Three Wisconsin voters have dropped a federal lawsuit that sought to throw out votes in three heavily Democratic counties.

According to court records, the plaintiffs requested a voluntary dismissal of the case ahead of a scheduled hearing for Monday, November 16.

The lawsuit was filed last week in the United States District Court for the Eastern District of Wisconsin, based in Green Bay. It relied on allegations of voter fraud from multiple anonymous sources and sought to throw out votes in Dane, Milwaukee, and Menominee counties. All three of those counties favored President-elect Joe Biden over President Donald Trump.

The lawsuit was similar to others filed across the country by allies of Trump in the wake of Election Day. It argued an influx of absentee ballots compromised the integrity of the election and made unspecified allegations about voter fraud.

A strategic lawsuit against public participation (SLAPP) is a lawsuit intended to intimidate and silence critics by burdening them with the cost of a legal defense until they abandon their criticism or opposition. In the typical SLAPP, the plaintiff does not normally expect to win the lawsuit.

For years, election officials and experts on voting have argued voter fraud is rare. A recent review by Wisconsin Public Radio found clerks flagged just 238 possible cases of fraud out of more than 12 million votes cast over the past four years.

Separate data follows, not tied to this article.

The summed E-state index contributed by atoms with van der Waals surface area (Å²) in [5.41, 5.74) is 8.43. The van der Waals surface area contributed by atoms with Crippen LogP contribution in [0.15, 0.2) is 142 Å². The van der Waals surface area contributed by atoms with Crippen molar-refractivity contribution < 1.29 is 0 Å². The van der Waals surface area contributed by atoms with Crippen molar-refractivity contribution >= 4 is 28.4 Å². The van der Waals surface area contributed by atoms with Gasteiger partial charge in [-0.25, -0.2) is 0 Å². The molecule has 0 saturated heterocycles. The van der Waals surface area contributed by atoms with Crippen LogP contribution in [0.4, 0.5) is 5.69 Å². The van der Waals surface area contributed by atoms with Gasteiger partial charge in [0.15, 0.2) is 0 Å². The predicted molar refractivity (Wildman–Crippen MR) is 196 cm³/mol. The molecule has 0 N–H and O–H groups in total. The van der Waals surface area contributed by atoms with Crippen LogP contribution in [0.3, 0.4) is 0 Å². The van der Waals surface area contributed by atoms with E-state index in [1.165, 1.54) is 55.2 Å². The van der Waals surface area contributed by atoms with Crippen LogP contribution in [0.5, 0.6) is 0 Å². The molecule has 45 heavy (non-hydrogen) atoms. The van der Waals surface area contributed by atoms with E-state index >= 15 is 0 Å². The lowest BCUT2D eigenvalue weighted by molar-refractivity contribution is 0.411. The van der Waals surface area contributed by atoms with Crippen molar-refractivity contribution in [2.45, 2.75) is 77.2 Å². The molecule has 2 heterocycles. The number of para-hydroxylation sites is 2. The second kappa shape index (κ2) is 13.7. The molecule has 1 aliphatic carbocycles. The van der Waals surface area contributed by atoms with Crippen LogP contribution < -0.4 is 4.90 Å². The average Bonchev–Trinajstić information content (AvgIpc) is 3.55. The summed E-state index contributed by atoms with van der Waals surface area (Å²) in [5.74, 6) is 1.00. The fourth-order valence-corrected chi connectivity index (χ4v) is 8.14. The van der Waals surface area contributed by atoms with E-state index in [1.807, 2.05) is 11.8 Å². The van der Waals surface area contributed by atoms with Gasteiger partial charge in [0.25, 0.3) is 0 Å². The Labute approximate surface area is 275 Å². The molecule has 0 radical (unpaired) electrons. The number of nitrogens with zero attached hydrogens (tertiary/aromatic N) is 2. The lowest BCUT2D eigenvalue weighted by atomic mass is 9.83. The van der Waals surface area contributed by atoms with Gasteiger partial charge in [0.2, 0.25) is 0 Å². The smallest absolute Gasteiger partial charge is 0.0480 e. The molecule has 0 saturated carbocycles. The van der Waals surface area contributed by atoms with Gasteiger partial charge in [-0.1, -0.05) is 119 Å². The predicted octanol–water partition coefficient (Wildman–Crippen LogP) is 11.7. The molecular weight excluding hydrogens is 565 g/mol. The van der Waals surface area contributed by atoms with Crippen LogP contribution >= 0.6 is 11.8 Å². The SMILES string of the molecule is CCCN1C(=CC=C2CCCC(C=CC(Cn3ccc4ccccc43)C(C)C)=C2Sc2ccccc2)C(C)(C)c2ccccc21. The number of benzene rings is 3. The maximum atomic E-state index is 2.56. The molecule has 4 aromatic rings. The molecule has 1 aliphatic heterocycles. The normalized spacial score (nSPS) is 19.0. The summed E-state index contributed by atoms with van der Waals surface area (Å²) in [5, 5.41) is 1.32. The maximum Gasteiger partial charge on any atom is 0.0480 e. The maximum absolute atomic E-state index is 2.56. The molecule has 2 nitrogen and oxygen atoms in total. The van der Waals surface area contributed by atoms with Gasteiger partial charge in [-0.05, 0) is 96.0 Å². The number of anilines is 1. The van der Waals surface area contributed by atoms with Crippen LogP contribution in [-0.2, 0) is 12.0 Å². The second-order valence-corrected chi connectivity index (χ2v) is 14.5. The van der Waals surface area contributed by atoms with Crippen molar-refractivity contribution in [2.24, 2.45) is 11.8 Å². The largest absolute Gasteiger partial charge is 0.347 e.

A coalition of Trump administration officials and election officials from across the country recently put out a statement saying the 2020 presidential election was “the most secure in American history.”

The Wisconsin case was filed by Door County resident Michael Langenhorst, Brown County resident Michael LeMay and Oconto County resident Stephen Fifrick. Their attorneys included James Bopp, who has a long history of working for conservative groups and causes.

According to unofficial election results reported by county clerks, Biden won Wisconsin by fewer than 21,000 votes. He defeated Trump in Dane County by a margin of more than 181,000 votes, in Milwaukee County by a margin of nearly 183,000 and in Menominee County by a margin of about 1,000 votes.

A county canvass, during which county officials double-check election results and verify processes for integrity, must be completed by tomorrow. After the canvass is completed, the Trump campaign has until 5:00 p.m. the next day to request a recount, which it has said it plans to do.

In 2016, Green Party candidate Jill Stein requested a recount of the presidential election in Wisconsin, a process that took 10 days and cost approximately $2 million. The recount resulted in a net gain of about 131 votes for Trump, who won the state by fewer than 23,000 votes in 2016.

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